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Early house built to German plan

This is the 171st in a series of articles about the historical and architectural treasures of Washington County.

This is the 171st in a series of articles about the historical and architectural treasures of Washington County.

August 10, 2008|By PAT SCHOOLEY Special to The Herald-Mail

Hicksville Road starts at Rockdale Road west of Conococheague Creek in an area of small farmsteads and fields. Standing close to the road, a sturdy stone house turns a blind wall toward the public way. Stone arches top windows in its gable ends. Twenty feet away stands the remains of a summer kitchen, now a summerhouse with a ribbon of windows. A great stone bank barn rests beyond.

This is the Joseph Fiery homeplace, a farmstead dating from the settlement era of Washington County.

On Aug. 17, 1768, Joseph Fieri (Fiery) bought a 100-acre parcel of land from Evan Shelby. Fiery built a handsome house, with facades of ashlar-cut stones and with watertables on its east and south sides where these amenities would be noticed from the road.

The date of the stone house's construction is unknown, but it was built shortly after Fiery purchased the land. The roughly 30-foot-by-36-foot house is one of the earliest buildings in the county. Both house and barn have date stone niches, but the stones themselves have been lost.

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When first built, the east side of Fiery's house faced Rockdale Road. The house has three south-facing bays, with its only entrance in the easternmost bay. The back wall, facing north, had no openings. Then Hicksville Road was built, sometime after 1859, along the back of the house. So a blank wall now faces the road nearest the house.

Even during the settlement period, walls without any openings at all were rare. Early settlers often built their houses to face south, so doorways and windows could take advantage of the sun's heat; north faades had fewer, smaller openings, but blank walls were almost unheard of.

The south-side door opens into the main room of the house, the kche or kitchen/hall of the three-room, center-chimney floor plan typical of early Germanic homes in this area. Closed stairs to the upper floors wind to the right of the entrance. A vast 13-foot-wide cooking fireplace, with its 8-foot-by-5-foot firebox, extends three feet into the room.

On the left side of this fireplace is an original door with six panels, raised on both sides, set in a massive mortised-and-tenoned frame with ovolo trim. Its original strap hinges have been replaced with butt hinges. On the other side of the fireplace is a simpler two-plank door with molded battens securing the planks at the top and bottom. These doors lead to the stube and kammer, the smaller rooms in the main floor.

In the mid-19th century, a story-and-a-half log wing was added to the west side of the house, offset so that one bay is still exposed. With single rooms on each level, the lower space became the kitchen.

Joseph Fiery acquired adjoining parcels, then died in 1833. His will left the 320-acre farm to his son, John. Daughters Mary Catherine and Mary Eve were given use of "the stone end of the house wherein I now live, The Garden in the Hollows, Firewood sufficient for their use " as well as slaves, if they wanted, thus providing for these unmarried women.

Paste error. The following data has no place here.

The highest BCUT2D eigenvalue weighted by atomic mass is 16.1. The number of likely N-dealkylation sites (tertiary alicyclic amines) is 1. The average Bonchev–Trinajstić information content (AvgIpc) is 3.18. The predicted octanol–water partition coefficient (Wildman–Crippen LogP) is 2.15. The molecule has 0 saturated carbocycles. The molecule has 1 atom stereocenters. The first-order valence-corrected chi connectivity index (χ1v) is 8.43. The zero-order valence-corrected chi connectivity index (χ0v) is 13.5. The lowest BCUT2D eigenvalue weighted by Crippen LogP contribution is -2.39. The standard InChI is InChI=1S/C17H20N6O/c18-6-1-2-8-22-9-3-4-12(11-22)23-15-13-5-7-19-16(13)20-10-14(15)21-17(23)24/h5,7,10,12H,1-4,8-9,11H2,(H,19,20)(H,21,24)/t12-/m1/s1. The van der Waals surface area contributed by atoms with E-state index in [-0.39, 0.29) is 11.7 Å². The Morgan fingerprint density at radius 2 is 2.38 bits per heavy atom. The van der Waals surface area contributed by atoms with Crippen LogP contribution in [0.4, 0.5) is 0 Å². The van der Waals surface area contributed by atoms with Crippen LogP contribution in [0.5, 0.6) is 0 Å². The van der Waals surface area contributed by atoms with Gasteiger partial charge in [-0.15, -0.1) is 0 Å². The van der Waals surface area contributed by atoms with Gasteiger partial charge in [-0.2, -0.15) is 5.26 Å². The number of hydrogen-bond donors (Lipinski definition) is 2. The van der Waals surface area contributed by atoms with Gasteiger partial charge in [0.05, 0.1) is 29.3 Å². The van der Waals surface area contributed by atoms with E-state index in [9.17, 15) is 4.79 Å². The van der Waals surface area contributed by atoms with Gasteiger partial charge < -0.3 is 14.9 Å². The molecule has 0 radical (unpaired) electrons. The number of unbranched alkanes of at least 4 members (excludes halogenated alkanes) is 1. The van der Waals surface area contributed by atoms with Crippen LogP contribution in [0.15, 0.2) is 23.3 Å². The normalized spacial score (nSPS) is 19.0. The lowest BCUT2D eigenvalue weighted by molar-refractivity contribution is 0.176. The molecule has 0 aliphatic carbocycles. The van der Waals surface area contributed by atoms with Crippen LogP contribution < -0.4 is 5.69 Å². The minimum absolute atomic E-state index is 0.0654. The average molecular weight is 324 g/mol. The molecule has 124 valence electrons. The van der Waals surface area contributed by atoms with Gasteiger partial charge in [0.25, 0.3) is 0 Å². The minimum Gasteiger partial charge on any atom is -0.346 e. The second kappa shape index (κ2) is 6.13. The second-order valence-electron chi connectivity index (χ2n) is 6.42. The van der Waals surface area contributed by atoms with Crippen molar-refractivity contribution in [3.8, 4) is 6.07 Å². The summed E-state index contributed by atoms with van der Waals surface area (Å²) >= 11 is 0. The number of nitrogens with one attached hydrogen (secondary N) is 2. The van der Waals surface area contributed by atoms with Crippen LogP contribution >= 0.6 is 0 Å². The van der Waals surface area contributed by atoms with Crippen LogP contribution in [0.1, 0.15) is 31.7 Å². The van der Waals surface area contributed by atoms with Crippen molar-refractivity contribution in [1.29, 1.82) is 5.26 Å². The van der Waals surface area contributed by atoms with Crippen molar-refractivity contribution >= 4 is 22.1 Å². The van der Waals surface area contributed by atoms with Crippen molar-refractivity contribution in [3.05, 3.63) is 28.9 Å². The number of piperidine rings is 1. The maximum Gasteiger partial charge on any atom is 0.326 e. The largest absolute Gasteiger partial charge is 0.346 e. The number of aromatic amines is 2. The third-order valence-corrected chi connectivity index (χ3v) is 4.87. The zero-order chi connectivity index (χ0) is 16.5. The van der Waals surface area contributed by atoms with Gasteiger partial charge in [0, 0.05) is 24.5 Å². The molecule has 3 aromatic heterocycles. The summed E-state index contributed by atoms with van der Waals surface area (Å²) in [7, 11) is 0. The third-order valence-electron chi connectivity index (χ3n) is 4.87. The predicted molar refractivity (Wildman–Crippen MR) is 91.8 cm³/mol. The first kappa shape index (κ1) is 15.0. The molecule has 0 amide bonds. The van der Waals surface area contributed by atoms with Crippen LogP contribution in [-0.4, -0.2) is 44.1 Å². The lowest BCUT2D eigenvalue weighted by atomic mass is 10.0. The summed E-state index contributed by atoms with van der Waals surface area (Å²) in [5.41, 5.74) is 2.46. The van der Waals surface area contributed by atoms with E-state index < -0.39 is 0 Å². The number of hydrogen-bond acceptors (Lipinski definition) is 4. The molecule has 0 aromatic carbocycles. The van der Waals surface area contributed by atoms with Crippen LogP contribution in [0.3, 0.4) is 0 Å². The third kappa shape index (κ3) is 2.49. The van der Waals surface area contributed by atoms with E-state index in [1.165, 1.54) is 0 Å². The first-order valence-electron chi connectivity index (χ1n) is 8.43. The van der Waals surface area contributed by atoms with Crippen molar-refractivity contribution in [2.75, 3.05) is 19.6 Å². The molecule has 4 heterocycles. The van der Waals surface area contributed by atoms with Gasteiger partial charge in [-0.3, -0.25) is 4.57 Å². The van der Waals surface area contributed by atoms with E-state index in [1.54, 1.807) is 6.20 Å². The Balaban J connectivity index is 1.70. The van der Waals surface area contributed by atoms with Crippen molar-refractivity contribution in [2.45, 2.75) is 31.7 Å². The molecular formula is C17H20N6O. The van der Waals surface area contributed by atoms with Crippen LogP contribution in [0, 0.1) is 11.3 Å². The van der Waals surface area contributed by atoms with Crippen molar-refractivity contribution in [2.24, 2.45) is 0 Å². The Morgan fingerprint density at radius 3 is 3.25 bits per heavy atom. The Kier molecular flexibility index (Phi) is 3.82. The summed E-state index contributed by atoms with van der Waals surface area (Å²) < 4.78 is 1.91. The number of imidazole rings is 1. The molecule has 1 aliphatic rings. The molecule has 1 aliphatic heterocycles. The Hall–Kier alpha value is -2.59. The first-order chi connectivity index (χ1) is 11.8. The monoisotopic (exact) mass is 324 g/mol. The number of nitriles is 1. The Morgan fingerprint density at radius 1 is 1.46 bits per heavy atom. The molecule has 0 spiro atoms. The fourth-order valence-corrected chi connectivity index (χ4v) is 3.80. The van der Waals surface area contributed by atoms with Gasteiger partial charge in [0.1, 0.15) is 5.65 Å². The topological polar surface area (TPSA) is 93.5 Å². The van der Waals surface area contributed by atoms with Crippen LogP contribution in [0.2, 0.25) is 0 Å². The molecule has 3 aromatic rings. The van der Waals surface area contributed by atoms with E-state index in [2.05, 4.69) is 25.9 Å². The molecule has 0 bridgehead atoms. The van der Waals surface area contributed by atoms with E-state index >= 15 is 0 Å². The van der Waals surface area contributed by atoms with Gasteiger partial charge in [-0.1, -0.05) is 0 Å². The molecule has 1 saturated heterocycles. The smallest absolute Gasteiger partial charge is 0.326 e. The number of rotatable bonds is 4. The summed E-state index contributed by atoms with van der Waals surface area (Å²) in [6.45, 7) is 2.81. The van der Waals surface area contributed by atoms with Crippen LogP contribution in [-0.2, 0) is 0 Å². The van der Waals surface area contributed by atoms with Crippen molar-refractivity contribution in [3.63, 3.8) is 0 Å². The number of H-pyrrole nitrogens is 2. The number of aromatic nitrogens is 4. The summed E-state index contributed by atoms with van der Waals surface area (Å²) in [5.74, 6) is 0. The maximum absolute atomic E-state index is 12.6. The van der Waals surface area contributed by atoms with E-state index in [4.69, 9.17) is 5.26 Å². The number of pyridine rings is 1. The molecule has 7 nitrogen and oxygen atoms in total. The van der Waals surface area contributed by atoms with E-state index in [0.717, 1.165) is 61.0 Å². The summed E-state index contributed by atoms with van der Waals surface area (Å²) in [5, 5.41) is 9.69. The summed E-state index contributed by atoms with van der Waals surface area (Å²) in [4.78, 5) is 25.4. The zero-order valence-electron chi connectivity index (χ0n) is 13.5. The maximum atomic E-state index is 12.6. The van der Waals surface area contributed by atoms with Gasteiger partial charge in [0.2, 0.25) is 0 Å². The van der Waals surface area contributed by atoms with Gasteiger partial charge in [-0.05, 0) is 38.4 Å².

John Fiery died in a drowning accident; and the farm, now 172 1/8 acres, passed to other family members, who sold it to Sally Grove for $12,051.50 in 1867. A few months later, she sold 159 1/4 acres to Gustavius Ditto and Jacob Strite for $11,992.96. Earlier, she had sold Strite nine acres of the property. The mortgage agreement among the parties lists improvements as "a stone dwelling house with a log part attached, stone bank barn, sawmill, a dilapidated grist mill and other outbuildings "

By July 1874 Gustavius Ditto signed all of his estate into trust "for the benefit of creditors," and three years later his trustees sold the farm to Christian Lesher. The Lesher family retained ownership until 1974.

By the late 1990s, the Fiery Homeplace, now 3.1 acres, had not been lived in for some time. Twentieth-century owners had replaced the window sashes, built a brick chimney on the west wall to serve the furnace and kitchen stove then removed the center chimney to below the roofline and roofed over it. At some point, an interior concrete staircase to the cellar had been built in the north end of the kche, which then became a study. A new porch was built over the cellar entrance next to the front door.

In 1999, Karen Bream and her husband, Daniel, were looking at houses. They checked out the Fiery Homeplace. Debris filled the house and barn, the land was overgrown and the kitchen floor was more than 12 inches out of plumb. But they saw saw the home's potential.

The project began with clearing and planning. Karen and Daniel worked with Paula Reed to get the Joseph Fiery Homeplace named to the National Register for Historic Places so that they would be able to take advantage of preservation tax credits.

Restoring an old house is a big project best undertaken in steps. Karen cleaned the mortar joints from the west wall so that Preservation Associates, the firm hired to do most of the restoration work, could point them.

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